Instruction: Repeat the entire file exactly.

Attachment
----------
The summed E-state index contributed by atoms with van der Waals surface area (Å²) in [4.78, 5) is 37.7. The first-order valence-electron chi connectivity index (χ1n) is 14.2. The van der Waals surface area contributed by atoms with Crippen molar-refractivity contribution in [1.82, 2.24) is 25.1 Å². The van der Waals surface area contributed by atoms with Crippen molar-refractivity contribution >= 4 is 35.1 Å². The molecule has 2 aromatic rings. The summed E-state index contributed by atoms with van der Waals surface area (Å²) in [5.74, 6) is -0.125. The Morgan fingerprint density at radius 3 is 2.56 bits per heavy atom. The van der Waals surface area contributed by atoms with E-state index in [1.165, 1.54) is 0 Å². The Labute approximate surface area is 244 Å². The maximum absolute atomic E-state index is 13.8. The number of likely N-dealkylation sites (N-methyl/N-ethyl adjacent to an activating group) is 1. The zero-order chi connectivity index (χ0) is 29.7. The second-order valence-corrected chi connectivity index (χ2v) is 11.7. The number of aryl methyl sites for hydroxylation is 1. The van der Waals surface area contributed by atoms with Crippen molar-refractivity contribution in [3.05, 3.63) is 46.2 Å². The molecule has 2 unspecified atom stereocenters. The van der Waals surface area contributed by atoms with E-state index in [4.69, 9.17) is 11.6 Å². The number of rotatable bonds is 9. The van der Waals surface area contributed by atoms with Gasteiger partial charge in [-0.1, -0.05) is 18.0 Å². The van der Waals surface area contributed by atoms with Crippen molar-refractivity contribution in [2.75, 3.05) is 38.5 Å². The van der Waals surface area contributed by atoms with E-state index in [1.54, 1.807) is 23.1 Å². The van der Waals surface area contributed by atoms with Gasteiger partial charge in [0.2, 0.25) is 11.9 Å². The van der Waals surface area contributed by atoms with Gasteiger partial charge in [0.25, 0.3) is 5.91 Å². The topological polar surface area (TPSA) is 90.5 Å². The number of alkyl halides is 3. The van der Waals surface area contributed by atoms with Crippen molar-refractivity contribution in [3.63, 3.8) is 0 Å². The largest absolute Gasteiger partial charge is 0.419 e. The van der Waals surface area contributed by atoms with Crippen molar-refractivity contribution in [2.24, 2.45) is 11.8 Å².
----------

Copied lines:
The summed E-state index contributed by atoms with van der Waals surface area (Å²) in [4.78, 5) is 37.7. The first-order valence-electron chi connectivity index (χ1n) is 14.2. The van der Waals surface area contributed by atoms with Crippen molar-refractivity contribution in [1.82, 2.24) is 25.1 Å². The van der Waals surface area contributed by atoms with Crippen molar-refractivity contribution >= 4 is 35.1 Å². The molecule has 2 aromatic rings. The summed E-state index contributed by atoms with van der Waals surface area (Å²) in [5.74, 6) is -0.125. The Morgan fingerprint density at radius 3 is 2.56 bits per heavy atom. The van der Waals surface area contributed by atoms with E-state index in [1.165, 1.54) is 0 Å². The Labute approximate surface area is 244 Å². The maximum absolute atomic E-state index is 13.8. The number of likely N-dealkylation sites (N-methyl/N-ethyl adjacent to an activating group) is 1. The zero-order chi connectivity index (χ0) is 29.7. The second-order valence-corrected chi connectivity index (χ2v) is 11.7. The number of aryl methyl sites for hydroxylation is 1. The van der Waals surface area contributed by atoms with Crippen molar-refractivity contribution in [3.05, 3.63) is 46.2 Å². The molecule has 2 unspecified atom stereocenters. The van der Waals surface area contributed by atoms with E-state index in [4.69, 9.17) is 11.6 Å². The number of rotatable bonds is 9. The van der Waals surface area contributed by atoms with Gasteiger partial charge in [-0.1, -0.05) is 18.0 Å². The van der Waals surface area contributed by atoms with Crippen molar-refractivity contribution in [2.75, 3.05) is 38.5 Å². The van der Waals surface area contributed by atoms with E-state index in [1.54, 1.807) is 23.1 Å². The van der Waals surface area contributed by atoms with Gasteiger partial charge in [0.2, 0.25) is 11.9 Å². The van der Waals surface area contributed by atoms with Gasteiger partial charge in [0.25, 0.3) is 5.91 Å². The topological polar surface area (TPSA) is 90.5 Å². The number of alkyl halides is 3. The van der Waals surface area contributed by atoms with Crippen molar-refractivity contribution in [3.63, 3.8) is 0 Å². The largest absolute Gasteiger partial charge is 0.419 e. The van der Waals surface area contributed by atoms with Crippen molar-refractivity contribution in [2.24, 2.45) is 11.8 Å².